Have you ever been so moved by a piece of literature or so persuaded by an essay that you immediately changed your own views either of the world or regarding the topic it addressed? Have you ever re-read something just because it was so wonderful that you couldn't get enough of it?
To tell you the truth, I often re-read my favourite books for just that reason -I know that I am guaranteed a certain level of emotional or spiritual engagement no matter how many times I read them. New books or writings are always a risk to some extent: can I spare the time without knowing the result? If a book takes on average two minutes per page to read, a 600-page novel is going to take me about twenty hours to complete. Is it going to be worth it?
I’m sure I’m not alone in that approach to new work -can the time be spared when the outcome might be disappointing? The important thing to remember, though, is that even this question is based on a fundamental underlying premise, which is the principle upon which this article is based and which can make or break your work even at a late stage.
Most readers really want to enjoy what you’ve given them to read.
Your audience, whether made up of examiners or potential publishers, does not want to tear you apart; it is made up of people who are seeking something. Only one thing can stop them finding it: your writing.
Now that you’ve brought your readers this far -grabbing their attention with your gripping opening, compelling them to turn the page, refreshing them with your clarity and emotionally involving them with real characters in real situations- you’re on the verge of providing them with stellar rewards. But there are traps for the unwary, things that you can still do to “blow it”.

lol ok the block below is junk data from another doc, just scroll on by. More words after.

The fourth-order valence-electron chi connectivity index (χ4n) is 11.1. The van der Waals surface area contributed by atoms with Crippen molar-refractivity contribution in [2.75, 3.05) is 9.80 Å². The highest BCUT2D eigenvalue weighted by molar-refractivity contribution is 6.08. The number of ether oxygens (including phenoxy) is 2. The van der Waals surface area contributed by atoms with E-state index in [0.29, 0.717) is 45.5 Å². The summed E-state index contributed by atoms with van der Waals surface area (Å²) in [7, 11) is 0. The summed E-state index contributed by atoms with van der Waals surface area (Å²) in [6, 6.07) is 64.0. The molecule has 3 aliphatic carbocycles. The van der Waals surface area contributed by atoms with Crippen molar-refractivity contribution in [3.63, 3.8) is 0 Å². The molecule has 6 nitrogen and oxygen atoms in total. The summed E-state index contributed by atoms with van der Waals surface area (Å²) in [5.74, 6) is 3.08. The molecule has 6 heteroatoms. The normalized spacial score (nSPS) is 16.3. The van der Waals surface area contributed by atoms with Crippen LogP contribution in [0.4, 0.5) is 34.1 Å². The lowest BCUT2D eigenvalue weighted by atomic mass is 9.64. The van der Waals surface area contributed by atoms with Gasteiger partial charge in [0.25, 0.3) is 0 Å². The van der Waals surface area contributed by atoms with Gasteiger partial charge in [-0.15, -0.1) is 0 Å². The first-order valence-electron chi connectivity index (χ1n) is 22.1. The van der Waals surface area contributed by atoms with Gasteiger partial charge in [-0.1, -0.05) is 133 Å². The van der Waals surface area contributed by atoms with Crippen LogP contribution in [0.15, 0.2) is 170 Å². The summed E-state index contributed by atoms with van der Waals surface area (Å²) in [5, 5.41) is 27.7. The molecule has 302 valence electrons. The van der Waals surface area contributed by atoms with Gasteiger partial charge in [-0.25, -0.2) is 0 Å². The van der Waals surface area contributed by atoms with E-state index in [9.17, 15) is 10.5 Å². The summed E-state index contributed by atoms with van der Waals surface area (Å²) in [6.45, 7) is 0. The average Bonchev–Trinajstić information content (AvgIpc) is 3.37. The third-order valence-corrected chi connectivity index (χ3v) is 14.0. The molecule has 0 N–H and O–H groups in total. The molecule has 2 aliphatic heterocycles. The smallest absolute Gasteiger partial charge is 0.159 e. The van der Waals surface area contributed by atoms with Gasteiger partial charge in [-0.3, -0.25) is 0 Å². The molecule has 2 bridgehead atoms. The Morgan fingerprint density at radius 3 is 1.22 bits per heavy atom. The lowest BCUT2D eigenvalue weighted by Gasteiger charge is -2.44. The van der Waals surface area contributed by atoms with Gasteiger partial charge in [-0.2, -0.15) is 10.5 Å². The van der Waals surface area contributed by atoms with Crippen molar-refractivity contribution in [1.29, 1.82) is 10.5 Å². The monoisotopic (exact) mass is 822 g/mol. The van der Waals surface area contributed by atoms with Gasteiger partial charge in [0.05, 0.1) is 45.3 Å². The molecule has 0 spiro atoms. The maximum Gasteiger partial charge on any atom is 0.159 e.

I’ve culled through considerable amounts of material to put together a list of what editors, teachers and writing professionals consider gets in your way even if you have all the other things in place. It mainly boils down to “disjointedness”.
The main way to spoil things for your reader is to throw around their attention and disconnect them from what they are reading.
You can do this in a number of ways. These can be divided into two broad categories:
1. Misdirecting their attention with failures in pacing or plot or character -i.e. the substance of the story. Spoiling the rhythm, in other words.
2. Errors in language or expression.
We’ve largely covered the first of these already with our discussions of rhythm and pacing in earlier articles. If you can keep up an effective rhythm, built from word level up, and if you continue to walk your reader through events using convincing characters to get emotional responses, you’ll probably make it to the end without mishap.
(Try to avoid something that occurred once in a detective story I read many years ago in which the convincing, entertaining tale ended up with the hero’s final words as he “pushed his spectacles up”. Never at any point earlier in the story had the fact that the hero wore spectacles been mentioned -I had to go back and swiftly “re-imagine” every scene in which he’d appeared!)
So it’s mainly the more tedious area of errors in expression that we have to watch out for. What are the main deficiencies in English which lead to a reader’s attention getting thrown around?